Faulted pebble from conglomerate, Scottish Highlands

This pebble is a very fine grained volcanic rock (rhyolitic?), which was contained in a mechanically soft matrix of silt, sand, and clay. The pebble responded to tectonic stresses by fracturing and faulting. In particular, this rock is cut by a series of subparallel faults, movement along which lengthened and flattened the pebble. Faint slickenlines are apparent on some of the fault surfaces.

I collected this rock in 2008 in the Scottish Highlands where the Old Red Sandstone is cut and displaced by the Highland Boundary fault. I was on a field trip led by Midland Valley Exploration, Ltd.  I like this rock because it is part of the classic “Old Red Sandstone,” which I had never seen in outcrop.   I find it intriguing that this pebble does not simply fall apart, given all of the faults that cut it.  Instead, there must be ‘cement’ sealing the faults, a cement deposited during deep ground water circulation or even syntectonic precipitation of vein material.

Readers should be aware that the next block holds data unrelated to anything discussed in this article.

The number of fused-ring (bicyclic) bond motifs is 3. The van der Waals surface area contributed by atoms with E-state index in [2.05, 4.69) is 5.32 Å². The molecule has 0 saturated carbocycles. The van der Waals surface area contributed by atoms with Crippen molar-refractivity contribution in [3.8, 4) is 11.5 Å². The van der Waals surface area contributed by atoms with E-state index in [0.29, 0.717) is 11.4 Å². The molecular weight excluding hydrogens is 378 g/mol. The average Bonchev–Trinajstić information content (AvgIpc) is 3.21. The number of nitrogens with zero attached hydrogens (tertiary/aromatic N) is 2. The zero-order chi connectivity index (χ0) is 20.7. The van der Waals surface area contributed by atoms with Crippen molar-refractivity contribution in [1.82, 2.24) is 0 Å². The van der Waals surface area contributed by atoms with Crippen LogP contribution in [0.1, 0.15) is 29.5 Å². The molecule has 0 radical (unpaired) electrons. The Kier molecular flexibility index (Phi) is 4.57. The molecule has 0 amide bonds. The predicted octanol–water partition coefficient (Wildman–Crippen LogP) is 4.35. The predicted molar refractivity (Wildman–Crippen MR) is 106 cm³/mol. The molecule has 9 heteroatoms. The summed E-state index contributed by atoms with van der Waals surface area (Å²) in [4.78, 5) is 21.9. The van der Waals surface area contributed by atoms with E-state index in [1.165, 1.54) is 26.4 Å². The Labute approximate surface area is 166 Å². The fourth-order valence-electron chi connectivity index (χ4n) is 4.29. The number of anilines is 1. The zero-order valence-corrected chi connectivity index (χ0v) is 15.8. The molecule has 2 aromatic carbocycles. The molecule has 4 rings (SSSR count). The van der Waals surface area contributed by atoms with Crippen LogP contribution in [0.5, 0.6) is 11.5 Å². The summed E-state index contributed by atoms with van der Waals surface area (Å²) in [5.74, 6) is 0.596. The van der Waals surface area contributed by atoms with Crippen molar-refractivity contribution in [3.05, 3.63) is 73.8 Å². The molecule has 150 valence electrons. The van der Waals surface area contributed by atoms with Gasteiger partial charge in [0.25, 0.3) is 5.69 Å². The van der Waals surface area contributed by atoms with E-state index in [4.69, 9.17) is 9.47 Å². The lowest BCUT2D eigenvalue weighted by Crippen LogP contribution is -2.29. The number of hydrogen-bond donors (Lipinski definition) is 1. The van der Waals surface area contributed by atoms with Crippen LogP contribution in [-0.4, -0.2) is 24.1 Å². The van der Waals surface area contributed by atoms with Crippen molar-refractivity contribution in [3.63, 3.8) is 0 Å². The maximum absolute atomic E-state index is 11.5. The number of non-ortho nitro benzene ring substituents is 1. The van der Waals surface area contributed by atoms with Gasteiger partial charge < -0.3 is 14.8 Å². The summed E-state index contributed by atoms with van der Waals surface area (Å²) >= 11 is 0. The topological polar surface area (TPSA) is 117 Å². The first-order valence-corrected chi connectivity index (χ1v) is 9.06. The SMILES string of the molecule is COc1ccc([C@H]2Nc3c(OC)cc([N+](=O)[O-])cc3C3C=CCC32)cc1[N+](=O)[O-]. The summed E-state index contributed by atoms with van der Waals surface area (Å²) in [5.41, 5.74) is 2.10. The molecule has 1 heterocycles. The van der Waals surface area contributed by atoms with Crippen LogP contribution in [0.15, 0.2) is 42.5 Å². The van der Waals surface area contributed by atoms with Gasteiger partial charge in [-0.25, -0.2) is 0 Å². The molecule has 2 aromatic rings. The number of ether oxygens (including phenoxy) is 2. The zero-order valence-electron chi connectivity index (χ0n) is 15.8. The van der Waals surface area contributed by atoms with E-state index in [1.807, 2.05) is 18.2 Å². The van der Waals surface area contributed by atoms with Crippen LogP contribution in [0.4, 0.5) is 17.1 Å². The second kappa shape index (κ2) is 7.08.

Age & Formation
Pebble from the Old Red Sandstone, Devonian age, ~380 Ma.